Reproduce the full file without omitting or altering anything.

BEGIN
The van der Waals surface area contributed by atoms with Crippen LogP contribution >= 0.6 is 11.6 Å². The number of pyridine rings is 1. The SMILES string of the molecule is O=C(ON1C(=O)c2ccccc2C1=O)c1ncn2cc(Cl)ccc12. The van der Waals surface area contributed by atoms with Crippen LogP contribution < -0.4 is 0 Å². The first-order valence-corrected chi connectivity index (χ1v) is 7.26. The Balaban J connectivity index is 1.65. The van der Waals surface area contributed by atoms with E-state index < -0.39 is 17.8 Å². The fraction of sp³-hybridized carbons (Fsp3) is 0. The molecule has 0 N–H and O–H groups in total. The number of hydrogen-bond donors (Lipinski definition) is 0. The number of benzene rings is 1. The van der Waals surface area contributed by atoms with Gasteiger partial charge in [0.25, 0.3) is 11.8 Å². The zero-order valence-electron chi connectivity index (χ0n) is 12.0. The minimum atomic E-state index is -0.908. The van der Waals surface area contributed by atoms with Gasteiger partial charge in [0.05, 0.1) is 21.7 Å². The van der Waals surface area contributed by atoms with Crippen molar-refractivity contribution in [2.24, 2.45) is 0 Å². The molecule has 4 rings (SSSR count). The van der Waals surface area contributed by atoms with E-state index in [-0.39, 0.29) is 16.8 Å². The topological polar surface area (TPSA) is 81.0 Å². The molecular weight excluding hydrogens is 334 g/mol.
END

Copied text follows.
The van der Waals surface area contributed by atoms with Crippen LogP contribution >= 0.6 is 11.6 Å². The number of pyridine rings is 1. The SMILES string of the molecule is O=C(ON1C(=O)c2ccccc2C1=O)c1ncn2cc(Cl)ccc12. The van der Waals surface area contributed by atoms with Crippen LogP contribution < -0.4 is 0 Å². The first-order valence-corrected chi connectivity index (χ1v) is 7.26. The Balaban J connectivity index is 1.65. The van der Waals surface area contributed by atoms with E-state index < -0.39 is 17.8 Å². The fraction of sp³-hybridized carbons (Fsp3) is 0. The molecule has 0 N–H and O–H groups in total. The number of hydrogen-bond donors (Lipinski definition) is 0. The number of benzene rings is 1. The van der Waals surface area contributed by atoms with Gasteiger partial charge in [0.25, 0.3) is 11.8 Å². The zero-order valence-electron chi connectivity index (χ0n) is 12.0. The minimum atomic E-state index is -0.908. The van der Waals surface area contributed by atoms with Gasteiger partial charge in [0.05, 0.1) is 21.7 Å². The van der Waals surface area contributed by atoms with Crippen molar-refractivity contribution in [2.24, 2.45) is 0 Å². The molecule has 4 rings (SSSR count). The van der Waals surface area contributed by atoms with E-state index in [-0.39, 0.29) is 16.8 Å². The topological polar surface area (TPSA) is 81.0 Å². The molecular weight excluding hydrogens is 334 g/mol.